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Death Wish: Movie Review

Death Wish: Movie Review

Starring: Bruce Willis, Vincent D’Onofrio, Elizabeth Shue, Camila Morone, Kirby Bliss Blanton, Dean Norris, Kimberly Elise (Rated R – 107 min).

The late great hard man Charles Buchinsky, better known as Charles Bronson, appeared in the original 1974 Death Wish creating controversy back in the day as white collar working man gone street vigilante Paul Kersey, only to (reluctantly) reprise the role in four more instalments.

A real life New York vigilante, Bernhard Goetz, used the Death Wish movies as inspiration shooting four muggers on a train, furthering the retro film series into notoriety. Decades later in a world of tragedy concerning gun laws, Death Wish seems to be an inappropriate modern remake for many reasons. However, there is no good time to be releasing any violent opus. And trust me, as a movie analyst, this is just higher profile than multiple action films across a variety of platforms released on a regular basis and always will be.

As a film buff kid, I loved Rambo movies, still do. Albeit they also coerced picketing of anti-violence groups outside cinemas. Impressive small role in Moonrise Kingdom aside, plus an uncredited spot in Split, this is leading man Bruce Willis at his sleepwalking best lead since Looper (2012). He plays a highly regarded Chicago surgeon losing his wife after a vicious home invasion leaving his teen daughter in a coma on the eve of her college acceptance. It takes time for him to take revenge into his own hands, including intervals with strumming up money brother (D’Onofrio) and a pair of wandering detectives in and out supplying moderate compassion.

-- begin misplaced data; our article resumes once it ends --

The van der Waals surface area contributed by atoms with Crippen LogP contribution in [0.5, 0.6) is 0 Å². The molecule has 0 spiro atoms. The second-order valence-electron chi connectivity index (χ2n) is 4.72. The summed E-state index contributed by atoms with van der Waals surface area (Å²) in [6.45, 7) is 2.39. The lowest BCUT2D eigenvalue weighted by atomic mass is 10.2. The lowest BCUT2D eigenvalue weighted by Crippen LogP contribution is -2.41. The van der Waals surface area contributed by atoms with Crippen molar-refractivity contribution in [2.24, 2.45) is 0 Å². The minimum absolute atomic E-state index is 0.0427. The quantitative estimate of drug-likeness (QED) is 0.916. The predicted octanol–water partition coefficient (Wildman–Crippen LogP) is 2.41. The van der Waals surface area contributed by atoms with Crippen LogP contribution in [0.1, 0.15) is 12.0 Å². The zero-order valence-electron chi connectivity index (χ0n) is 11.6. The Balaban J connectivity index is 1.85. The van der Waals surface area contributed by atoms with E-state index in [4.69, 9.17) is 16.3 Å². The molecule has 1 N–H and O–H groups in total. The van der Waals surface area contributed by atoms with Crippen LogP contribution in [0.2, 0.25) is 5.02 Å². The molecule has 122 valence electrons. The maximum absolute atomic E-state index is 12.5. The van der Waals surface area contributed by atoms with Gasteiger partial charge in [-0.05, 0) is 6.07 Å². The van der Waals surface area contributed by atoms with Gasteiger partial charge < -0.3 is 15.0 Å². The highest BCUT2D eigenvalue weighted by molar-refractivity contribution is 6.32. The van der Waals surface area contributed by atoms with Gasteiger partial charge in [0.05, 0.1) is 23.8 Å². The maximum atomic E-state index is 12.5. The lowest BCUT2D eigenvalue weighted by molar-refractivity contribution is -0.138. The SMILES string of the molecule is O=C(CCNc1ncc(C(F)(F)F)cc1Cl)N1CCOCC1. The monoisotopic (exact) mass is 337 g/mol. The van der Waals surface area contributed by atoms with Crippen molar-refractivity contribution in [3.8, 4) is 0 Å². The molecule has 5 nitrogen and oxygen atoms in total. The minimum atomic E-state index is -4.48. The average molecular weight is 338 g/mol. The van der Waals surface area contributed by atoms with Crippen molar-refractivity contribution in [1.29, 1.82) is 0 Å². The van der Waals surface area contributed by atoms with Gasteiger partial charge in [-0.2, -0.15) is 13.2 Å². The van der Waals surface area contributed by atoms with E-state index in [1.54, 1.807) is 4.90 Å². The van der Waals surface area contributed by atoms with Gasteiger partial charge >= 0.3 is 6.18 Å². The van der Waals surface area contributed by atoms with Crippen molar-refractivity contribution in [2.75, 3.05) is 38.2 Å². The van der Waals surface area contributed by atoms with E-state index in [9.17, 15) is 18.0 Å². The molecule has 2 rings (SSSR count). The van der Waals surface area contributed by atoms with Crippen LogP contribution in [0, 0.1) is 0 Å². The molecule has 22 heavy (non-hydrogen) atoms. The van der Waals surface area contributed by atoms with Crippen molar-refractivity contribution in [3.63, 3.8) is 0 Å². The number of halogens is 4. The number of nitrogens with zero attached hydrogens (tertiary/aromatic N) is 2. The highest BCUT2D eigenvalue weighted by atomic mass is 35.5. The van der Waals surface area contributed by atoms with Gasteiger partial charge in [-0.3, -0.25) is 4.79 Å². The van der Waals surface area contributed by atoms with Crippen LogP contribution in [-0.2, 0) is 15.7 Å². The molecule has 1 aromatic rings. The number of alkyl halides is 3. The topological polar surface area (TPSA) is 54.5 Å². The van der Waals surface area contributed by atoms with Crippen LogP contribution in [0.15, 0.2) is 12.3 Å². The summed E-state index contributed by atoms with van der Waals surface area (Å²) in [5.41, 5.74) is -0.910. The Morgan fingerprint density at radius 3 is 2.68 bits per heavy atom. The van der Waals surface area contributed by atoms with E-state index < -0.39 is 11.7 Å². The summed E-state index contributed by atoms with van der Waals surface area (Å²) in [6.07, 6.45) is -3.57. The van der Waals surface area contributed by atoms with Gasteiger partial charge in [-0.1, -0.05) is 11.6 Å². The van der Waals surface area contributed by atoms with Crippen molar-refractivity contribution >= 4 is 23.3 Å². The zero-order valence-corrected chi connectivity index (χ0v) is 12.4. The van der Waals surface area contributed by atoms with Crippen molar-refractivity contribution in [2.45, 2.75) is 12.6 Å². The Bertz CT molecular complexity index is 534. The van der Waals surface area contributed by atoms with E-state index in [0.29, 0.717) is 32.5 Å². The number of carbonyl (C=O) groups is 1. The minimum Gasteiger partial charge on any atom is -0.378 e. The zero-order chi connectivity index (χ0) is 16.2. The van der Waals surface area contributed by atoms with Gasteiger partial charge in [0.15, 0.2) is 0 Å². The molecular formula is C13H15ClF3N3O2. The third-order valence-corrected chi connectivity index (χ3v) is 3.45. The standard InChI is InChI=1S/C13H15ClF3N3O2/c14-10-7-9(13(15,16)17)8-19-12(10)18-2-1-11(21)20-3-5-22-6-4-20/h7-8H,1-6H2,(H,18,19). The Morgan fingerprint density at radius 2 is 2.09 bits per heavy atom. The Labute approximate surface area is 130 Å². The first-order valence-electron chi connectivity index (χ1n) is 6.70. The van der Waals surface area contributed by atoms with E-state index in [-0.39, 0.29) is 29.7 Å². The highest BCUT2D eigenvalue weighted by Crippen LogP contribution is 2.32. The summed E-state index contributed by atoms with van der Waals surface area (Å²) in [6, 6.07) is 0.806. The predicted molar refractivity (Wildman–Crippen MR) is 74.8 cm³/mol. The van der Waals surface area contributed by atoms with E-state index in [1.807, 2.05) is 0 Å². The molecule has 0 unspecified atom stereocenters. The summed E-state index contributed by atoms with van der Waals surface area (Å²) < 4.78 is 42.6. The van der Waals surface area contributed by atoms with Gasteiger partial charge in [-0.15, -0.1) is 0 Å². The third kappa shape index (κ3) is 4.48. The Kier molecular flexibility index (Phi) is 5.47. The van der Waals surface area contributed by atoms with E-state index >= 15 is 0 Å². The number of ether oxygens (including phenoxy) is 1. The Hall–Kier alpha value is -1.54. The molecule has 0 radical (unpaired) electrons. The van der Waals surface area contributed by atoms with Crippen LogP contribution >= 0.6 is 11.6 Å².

After a delightful sardonic gun commercial on television, Dr. Kersey visits the store to be looked after by an eager sales girl sure to be employee of the month, Bethany (wonderful fresh, bouncy, knowledgeable Kirby Bliss Blanton). Although at this point, he dismisses a possible purchase.

Weirdly, a random gun falls onto the floor of a surgery room when a criminal trauma patient comes in, so it’s from here Kersey packs heat. A cross city massacre of trashy individuals ensues with social media quick to pick up on a man wearing hoodies known as anti-hero Grim Reaper cleaning up the streets. I like a good action drama, this has its moments.

Director Eli Roth signals a few nods to original and split-screen, plus finale shot promising more carnage to come followed by an AC/DC rock classic. Roth (Knock Knock, Hostel) also knows how to make uncomfortable situations go into further, super creepy territory…. beware!

Willis may be slower but Last Boy Scout (1991) came to mind. Against the grain of his lifestyle, he gets things done. Harsh, creatively violent with an array of black comedic one-liners, just not as flashy.

Shane A. Bassett

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